I’ve been building up a relationship with a potential client for months. We have really great conversations, but she hasn’t made a commitment. I’m getting impatient to make the sale, but I don’t want to harm the relationship I’ve worked so hard for. How can I get this client to actually buy – soon – without alienating her? – Coleen in Laurel, DE
There is a symbiotic association between the sales process and relationship progression. When you focus on how you can serve your clients, you are showing your respect and communicating your sincere interest. Not what you can get out of them. This translates to authenticity, integrity, and credibility — the core building blocks for great professional relationships.
Early in my sales career, I had a customer tell me that the only truth, in the eyes of the customer, was their own perception. At that moment, everything clicked. I realized what I was missing and how I could be more effective. To truly connect with your customer’s mindset, you must put yourself in their shoes.
What do they want, need, or lack? What’s in it for them? What’s their desired outcome? How does your customer perceive the benefit? Now flip this around to how your product or service benefits the outcome desired by the customer. Then, to captivate your customers, you must frame your answer to their “why” with their underlying motivation.
Understanding your prospect’s motivation allows you to position your product or service to fit their desires. Motivation is the key reason why any of us do anything. In general, B2B buyers are motivated by some combination of Profit/Gain, Preventing Loss, and Cause Affiliation. Understanding your client “why” is the secret sauce to positioning your product or service.
Building a Relationship
You work with smart people who are qualified and capable of making good decisions for their organizations. Creating relationships that recognize these attributes reflects your worthy intent. Throughout the sales journey, you must diligently continue to learn everything you can about the individuals and company. In the process, you are able to dig deeper to identify and uncover possibilities for your products and services that the customer has not visualized. It goes far beyond the specifications and requirements at the surface of a challenge or objective. It’s finding the perfect fit.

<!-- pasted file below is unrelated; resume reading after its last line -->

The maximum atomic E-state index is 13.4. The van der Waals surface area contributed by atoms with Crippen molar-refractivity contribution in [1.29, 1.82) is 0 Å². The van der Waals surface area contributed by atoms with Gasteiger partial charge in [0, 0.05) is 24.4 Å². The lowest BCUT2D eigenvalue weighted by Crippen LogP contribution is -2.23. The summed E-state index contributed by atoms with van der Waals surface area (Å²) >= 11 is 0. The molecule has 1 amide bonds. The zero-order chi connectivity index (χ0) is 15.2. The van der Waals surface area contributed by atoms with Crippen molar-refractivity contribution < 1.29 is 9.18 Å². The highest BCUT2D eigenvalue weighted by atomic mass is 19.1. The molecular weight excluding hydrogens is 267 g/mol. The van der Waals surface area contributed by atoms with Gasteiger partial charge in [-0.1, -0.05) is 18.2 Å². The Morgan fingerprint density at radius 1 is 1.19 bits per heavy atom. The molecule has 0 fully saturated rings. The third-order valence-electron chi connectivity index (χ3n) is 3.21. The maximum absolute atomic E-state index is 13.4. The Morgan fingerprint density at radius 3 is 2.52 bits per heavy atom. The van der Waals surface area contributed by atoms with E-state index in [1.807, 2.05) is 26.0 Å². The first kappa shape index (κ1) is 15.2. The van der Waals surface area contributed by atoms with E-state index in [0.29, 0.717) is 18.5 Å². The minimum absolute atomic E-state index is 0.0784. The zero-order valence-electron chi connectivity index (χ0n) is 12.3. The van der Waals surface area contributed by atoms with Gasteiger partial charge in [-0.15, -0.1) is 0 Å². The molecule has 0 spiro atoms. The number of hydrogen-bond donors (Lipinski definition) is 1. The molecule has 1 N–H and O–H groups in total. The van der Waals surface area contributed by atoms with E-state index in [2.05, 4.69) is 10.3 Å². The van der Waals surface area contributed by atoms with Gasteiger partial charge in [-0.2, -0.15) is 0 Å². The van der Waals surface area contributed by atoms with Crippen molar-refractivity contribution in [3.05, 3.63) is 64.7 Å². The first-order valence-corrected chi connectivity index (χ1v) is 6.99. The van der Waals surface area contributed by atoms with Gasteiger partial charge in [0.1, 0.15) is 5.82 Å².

Discovery and Closing Questions
As you cultivate your new relationship, you ask discovery questions to learn more about their goals, objectives, and initiatives. Keep their customer “why” in sharp focus. With B2B sales, there are three levels of customer need: company, department, and individual. We sell to people; therefore, their individual need or “why” is the most important factor.
Questions serve you with a strong and accurate understanding of your client’s processes, situation, and perspective, enabling you to establish the business opportunity. Customers are driven by their needs. They want what they want now. They are not interested in your process. With this in the forefront, you can uncover the internal and external forces for your client and the company. Are there shortcuts or choke points? This is your time to pull up a chair to learn what will impact progress. Such as a new equipment installation that will disrupt their normal operations.
Closing questions help you set the stage to close the sale. The key component of these questions is to validate if you have a match. Clients who are a good fit are empowered and will reward you with referrals and recommendations. Three powerful closing queries are:
- Based on our discussions, do you feel our solution is a good fit for your needs? Why?
- Are there any obstacles that could prevent us from moving forward?
- What are the steps we need to take to help make this happen?
Foundation for Growth and Success
The customer comes to you for an outcome or product. And we want to put our energy into moving the relationship through their needs. By framing your solution within the client perspective, you make it easy for them to move forward with their buying decision. Rapport in a relationship is when your prospect is ready to make a decision. You are actively helping guide them to what they want.
When you nurture your client relationship, you provide consistency and comfort. An empowered customer feels secure. They feel in control. And they feel confident. Consistency is reliance and predictability. To the customer, it’s “I can trust these people.” Your client becomes devoted when you manage their experience. You put energy, passion, and excitement into the relationship.
Lynn Whitbeck is the co-founder and President of Petite2Queen. She is focused on identifying and evaluating opportunities for women at work, helping them define their personal roadmap. She dedicates herself to delivering tools and insights, embracing visualization of the big picture, and identifying and implementing the minutiae of detail. Lynn aims to share lessons learned along her journey and enable positive uplift for women.